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John Stuart

Ottobah Cugoano, also known as John Stuart, was born around 1757 in the city of Agimaque on the coast of what is now Ghana. His father was companion to the chief of the Fanti tribe. Kidnapped and sold into slavery by fellow Africans as a young teenager, Cugoano worked in Caribbean slave-gangs until brought to England in 1772. He was christened John Stuart at St James’s Piccadilly in 1773. How he gained his freedom is uncertain; his own writing mentioned that ‘when my master perceived that I could write some, he sent me to a proper school for that purpose to learn.’ Maybe it was that same master who granted his freedom. By the 1780's, he was employed by the painter Richard Cosway, thus bringing him into contact with high society. No certain portrait of Cugoano is known to exist.

Cugoano was actively involved in the campaign against slavery in London, working with another freed slave, Olaudah Equiano. In 1787, he published ‘Thoughts and Sentiments on the Evil and Wicked Traffic of the Slavery and Commerce of the Human Species’ 148 pages which forcefully challenged slavery and those involved in the slave trade. Two extracts are set out below:

‘At all times, while a man is a slave, he is still in captivity, and under the jurisdiction of robbers; and every man who keeps a slave is a robber, whenever he compels him to his service without giving him a just reward.’

‘If there was no other way to deliver a man from slavery, but by enslaving his master, it would be lawful for him to do so if he was able, for this would be doing justice to himself, and be justice, as the law requires, to chastise his master for enslaving of him wrongfully.’

What happened to Cugoano in later years is unknown, as is the date of his death.


Slave ship


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A diagram showing the layout of a typical slave ship

Miniature Painting

In a time when there were no photographs, telephones or internet, and when letters could take days, weeks or even months to arrive, a portrait miniature must have been the most precious of objects. No wonder then that miniatures of loved ones were often attached to diamond necklaces and hair bracelets, transformed into jewelled brooches, or kept in specially made cases.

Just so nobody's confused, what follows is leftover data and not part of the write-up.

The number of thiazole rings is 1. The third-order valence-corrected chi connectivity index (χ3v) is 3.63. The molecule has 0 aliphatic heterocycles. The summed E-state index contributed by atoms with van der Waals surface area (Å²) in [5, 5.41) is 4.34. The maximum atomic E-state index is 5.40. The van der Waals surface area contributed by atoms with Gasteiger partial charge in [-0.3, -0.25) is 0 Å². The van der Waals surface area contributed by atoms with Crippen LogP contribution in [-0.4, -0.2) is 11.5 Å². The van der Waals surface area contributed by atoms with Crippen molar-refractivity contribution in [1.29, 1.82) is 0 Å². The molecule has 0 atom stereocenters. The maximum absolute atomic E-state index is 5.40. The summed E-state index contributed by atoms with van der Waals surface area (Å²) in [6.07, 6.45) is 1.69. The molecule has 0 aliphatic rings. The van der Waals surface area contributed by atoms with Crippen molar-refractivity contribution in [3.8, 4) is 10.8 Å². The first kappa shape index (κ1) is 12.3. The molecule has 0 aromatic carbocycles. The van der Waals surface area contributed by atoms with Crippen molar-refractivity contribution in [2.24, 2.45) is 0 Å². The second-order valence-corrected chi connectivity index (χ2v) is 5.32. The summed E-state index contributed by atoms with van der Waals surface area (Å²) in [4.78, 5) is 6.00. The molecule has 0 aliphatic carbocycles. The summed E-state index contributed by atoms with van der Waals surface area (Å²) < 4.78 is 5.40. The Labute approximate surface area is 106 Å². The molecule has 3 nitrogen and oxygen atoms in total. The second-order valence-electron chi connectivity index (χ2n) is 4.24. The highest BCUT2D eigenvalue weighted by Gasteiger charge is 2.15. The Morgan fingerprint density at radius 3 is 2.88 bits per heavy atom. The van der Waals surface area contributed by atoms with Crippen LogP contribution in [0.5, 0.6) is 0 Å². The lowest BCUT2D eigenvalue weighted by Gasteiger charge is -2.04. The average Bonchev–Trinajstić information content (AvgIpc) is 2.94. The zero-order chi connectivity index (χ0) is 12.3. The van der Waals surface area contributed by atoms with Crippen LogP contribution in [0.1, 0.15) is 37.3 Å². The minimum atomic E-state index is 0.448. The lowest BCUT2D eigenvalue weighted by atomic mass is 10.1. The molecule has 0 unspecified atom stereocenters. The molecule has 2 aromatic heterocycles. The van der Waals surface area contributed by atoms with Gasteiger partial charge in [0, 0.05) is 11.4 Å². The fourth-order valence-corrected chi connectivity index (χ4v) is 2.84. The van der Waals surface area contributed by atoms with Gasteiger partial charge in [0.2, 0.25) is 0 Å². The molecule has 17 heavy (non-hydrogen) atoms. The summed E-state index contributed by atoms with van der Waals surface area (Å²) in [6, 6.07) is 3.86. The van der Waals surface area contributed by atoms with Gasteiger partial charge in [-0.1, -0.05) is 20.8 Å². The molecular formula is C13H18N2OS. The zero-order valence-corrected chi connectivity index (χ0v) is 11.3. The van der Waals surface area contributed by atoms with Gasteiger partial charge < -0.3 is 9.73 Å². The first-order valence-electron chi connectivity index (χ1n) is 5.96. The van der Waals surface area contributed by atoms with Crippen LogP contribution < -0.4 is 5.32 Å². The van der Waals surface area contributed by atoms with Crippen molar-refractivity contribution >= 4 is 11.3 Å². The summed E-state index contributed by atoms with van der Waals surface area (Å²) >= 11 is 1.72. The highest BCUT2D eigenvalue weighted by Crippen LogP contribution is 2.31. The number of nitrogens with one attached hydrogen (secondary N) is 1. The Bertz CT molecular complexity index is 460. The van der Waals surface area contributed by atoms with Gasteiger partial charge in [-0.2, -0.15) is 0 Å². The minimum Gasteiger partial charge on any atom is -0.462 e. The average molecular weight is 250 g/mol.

The late eighteenth and early nineteenth centuries are often referred to as the ‘Golden Age’ of miniature painting. During this time, miniaturists (sometimes referred to as limners) flourished in line with Britain’s increasing prosperity; possession of a miniature was no longer open only to the privileged few. Of course, some painters were regarded more highly than others. Both Richard Cosway and Richard Crosse were leading miniaturists of the time, but Cosway’s prominent social and public position tended to eclipse all others.

The word ‘miniature’ comes from the Latin word ‘miniare’ (meaning to colour with red lead), a reference back to the first miniature painting in medieval manuscripts. By 1780, it was common for a miniature to be painted on ivory, which would be cut down through the tusk, scraped and thinned until translucent. Water colour paint was used, thickened with gum arabic to help the paint stick.

‘I was much puzzled at my first attempt on ivory, which I endeavoured, by a successive number of whimsically inefficient experiments, to prepare myself, till I discovered pumice stone to be the only article required, after rubbing and scraping and sanding had been tried in vain… On ivory, your progress is necessarily slow, because the preceding tint must dry before another succeeds to it, or it will come off, as the ivory does not absorb.’ (New Hints on Miniature Painting by an Old Professor, 1837, courtesy of the National Art Library)

Miniature portrait of a young man by Richard Crosse
Miniature portrait of an unknown man by Richard Crosse, circa 1785 (private collection)